The payment of money or the performance of obligations provided for by a Personal Insolvency Arrangement may be secured by a charge given by the debtor or a charge or guarantee given by a person other than the debtor.
Preferential and Secured Creditors
Preferential debts are to be paid in full unless the creditor concerned agrees otherwise. Preferential creditors must prove that their debt is preferential. If they fail to do so, they may be treated as ordinary creditors.
The arrangement shall deal with how the security held by a secured creditor is to be treated. Where a secured creditor is notified of a protective certificate by the insolvency practitioner, he shall furnish an estimate in good faith of the market value of the security held. He may indicate a preference as to how he wishes to have the security dealt with, under the personal insolvency arrangement.
In formulating the arrangement, the insolvency practitioner is to have regard to the below-mentioned provisions. To the extent that he considers it reasonable to do so, the practitioner must have regard to the preference of the secured creditor, as to the treatment of the security and the secured debt.
The arrangement may provide for the sale of the secured asset, surrender of the security to the debtor or the retention by the secured creditor of the secured asset. If the secured creditor fails to furnish a valuation and indication of preference within the period specified, the personal insolvency practitioner may proceed to make a proposal notwithstanding.
Where the arrangement provides for the sale of the property, the subject of the security for the secured debt and the value is less than the amount due on the secured debt, the balance due is to abate in proportion to the unsecured debts covered by the arrangement. It shall be discharged with them on completion of the obligations in the personal insolvency arrangement.
Provisions re Secured Debt
A personal insolvency arrangement may include one or more of the following terms, in relation to secured debts.
- that the debtor pays interest or part only of the capital for a period, which shall not exceed the duration of the arrangement;
- that the debtor pays interest only on the secured debt for a period which shall not exceed the duration of the arrangement;
- that the period over which the debt is to be paid or the times at which it is to be paid be extended;
- that secured debt payments are deferred for a time, which shall not exceed the duration of the arrangement;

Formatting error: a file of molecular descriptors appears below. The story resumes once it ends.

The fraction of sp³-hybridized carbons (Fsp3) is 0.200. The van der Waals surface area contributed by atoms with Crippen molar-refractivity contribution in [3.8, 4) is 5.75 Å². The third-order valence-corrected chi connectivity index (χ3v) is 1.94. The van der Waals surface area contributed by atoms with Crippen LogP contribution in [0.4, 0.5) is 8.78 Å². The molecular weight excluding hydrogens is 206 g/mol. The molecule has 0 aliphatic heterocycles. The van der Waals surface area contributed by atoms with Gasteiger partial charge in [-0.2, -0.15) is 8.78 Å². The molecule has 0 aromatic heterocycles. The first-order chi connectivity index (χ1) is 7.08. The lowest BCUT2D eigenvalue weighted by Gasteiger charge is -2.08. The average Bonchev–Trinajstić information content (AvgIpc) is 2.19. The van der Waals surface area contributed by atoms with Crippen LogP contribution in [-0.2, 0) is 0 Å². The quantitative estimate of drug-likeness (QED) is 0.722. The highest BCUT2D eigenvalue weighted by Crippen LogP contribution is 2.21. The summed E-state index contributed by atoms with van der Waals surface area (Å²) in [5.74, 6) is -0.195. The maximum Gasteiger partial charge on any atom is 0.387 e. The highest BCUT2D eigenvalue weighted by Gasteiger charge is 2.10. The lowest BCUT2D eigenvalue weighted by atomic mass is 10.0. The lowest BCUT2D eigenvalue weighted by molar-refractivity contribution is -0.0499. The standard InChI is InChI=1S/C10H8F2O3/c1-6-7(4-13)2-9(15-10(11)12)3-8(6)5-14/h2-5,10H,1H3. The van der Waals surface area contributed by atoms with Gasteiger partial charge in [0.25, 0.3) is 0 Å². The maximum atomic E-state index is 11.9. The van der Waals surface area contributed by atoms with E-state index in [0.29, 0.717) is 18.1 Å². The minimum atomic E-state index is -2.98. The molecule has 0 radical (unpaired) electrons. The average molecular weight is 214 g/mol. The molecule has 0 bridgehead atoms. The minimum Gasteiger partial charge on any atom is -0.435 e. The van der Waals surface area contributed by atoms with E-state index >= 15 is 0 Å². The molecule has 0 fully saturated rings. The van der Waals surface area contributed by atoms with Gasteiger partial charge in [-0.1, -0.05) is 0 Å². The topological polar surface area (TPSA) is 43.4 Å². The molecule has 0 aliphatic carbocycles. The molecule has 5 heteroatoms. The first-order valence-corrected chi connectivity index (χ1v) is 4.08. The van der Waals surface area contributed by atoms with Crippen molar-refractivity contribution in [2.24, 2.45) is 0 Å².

- that the interest rate charged be changed;
- that the principal be reduced provided that the secured creditor is granted a share of the debtor’s equity in the secured property
- that the principal sum be reduced, but subject to the condition that if the secured property is subsequently sold for an amount greater than that attributed to the property, for the purpose of the arrangement, the security will continue to cover all or part of the difference between the attributed value and the amount for which it is sold;
- that arrears of payments at the commencement and arsing during the period, be added to the secured debt,
- that the principal debt be reduced to a specified amount.
A secured creditor may be required to prove the nature of its security. Where the market value of security held by a secured creditor in relation to a secured debt is less than 10 percent of the debt, the secured creditor may elect to be treated as an unsecured creditor. A Where judgment mortgage is registered three months before the protective certificate issues, it is dealt with as a secured creditor.
Sale of Secured Asset
Where a personal insolvency arrangement provides for sale or disposal of security, the amount to be paid to the secured creditor shall be at least the value of the security or the amount of the debt, whichever is less. An arrangement which includes terms providing for retention by the secured creditor of the security and the reduction of the loan principal to a specified amount, may not specify an amount of the reduced principle below the value of the security. The mortgagee may agree otherwise.